Mixed Use Construction

A builder creating a mixed-use development may benefit from the new exclusion, but those benefits will differ for different components of the development. For example, single family homes and duplexes are eligible for the exclusion, but larger multi-unit housing structures and commercial structures are not.

Consider a mixed-use development planned by Blue Devil Builders that will include 50 single-family homes, several free-standing commercial structures, and a large apartment building with retail space on its first floor.  The tax value increase attributable to the subdivision, grading, streets and utility work for the entire development should be eligible for exclusion.  However the maximum length of the exclusion will vary between the residential sites (3 years) and the commercial sites (5 years).

The single-family homes should be eligible for exclusion for 3 years or until they are sold, whichever comes first.  But neither the commercial structures nor the apartment building would be eligible.  When building permits are issued for these structures, any exclusions applying to those commercial sites will terminate.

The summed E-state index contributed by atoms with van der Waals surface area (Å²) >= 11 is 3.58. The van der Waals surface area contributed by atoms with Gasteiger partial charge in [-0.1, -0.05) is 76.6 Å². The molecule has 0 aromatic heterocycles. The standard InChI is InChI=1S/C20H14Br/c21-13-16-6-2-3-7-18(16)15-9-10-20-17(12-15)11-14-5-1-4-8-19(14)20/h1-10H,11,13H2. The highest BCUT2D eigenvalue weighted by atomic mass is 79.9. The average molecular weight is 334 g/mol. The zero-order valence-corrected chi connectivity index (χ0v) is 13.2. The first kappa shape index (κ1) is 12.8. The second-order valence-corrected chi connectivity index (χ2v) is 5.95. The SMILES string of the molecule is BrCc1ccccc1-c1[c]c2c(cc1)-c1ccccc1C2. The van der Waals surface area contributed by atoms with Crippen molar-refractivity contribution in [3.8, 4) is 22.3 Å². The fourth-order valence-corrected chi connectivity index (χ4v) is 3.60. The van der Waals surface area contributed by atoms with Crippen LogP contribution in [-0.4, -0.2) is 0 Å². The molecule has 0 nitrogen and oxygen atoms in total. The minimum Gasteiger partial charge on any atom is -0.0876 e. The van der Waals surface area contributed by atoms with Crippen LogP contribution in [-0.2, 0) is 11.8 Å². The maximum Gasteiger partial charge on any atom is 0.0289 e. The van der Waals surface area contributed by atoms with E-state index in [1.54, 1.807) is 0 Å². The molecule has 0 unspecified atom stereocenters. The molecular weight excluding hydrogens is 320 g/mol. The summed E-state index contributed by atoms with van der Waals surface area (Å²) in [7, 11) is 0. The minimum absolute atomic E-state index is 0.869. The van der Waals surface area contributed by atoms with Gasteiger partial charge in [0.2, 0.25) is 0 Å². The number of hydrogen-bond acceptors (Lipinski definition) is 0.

Eclipsing the Site Infrastructure Deferral?

The new builders’ inventory exclusion seems likely to make the site infrastructure deferral even less popular than it’s been since debuting in 2013.  Eligibility for both exclusions are similar, meaning some commercial developers will be able to choose between the two property tax relief programs. Presumably very few taxpayers will choose the site infrastructure option, which creates a deferred tax liability for the excluded taxes, over the builders’ inventory option, which permanently eliminates the excluded taxes.

Chris McLaughlin is a School of Government faculty member with expertise in the law of property tax listing, assessment, and collection.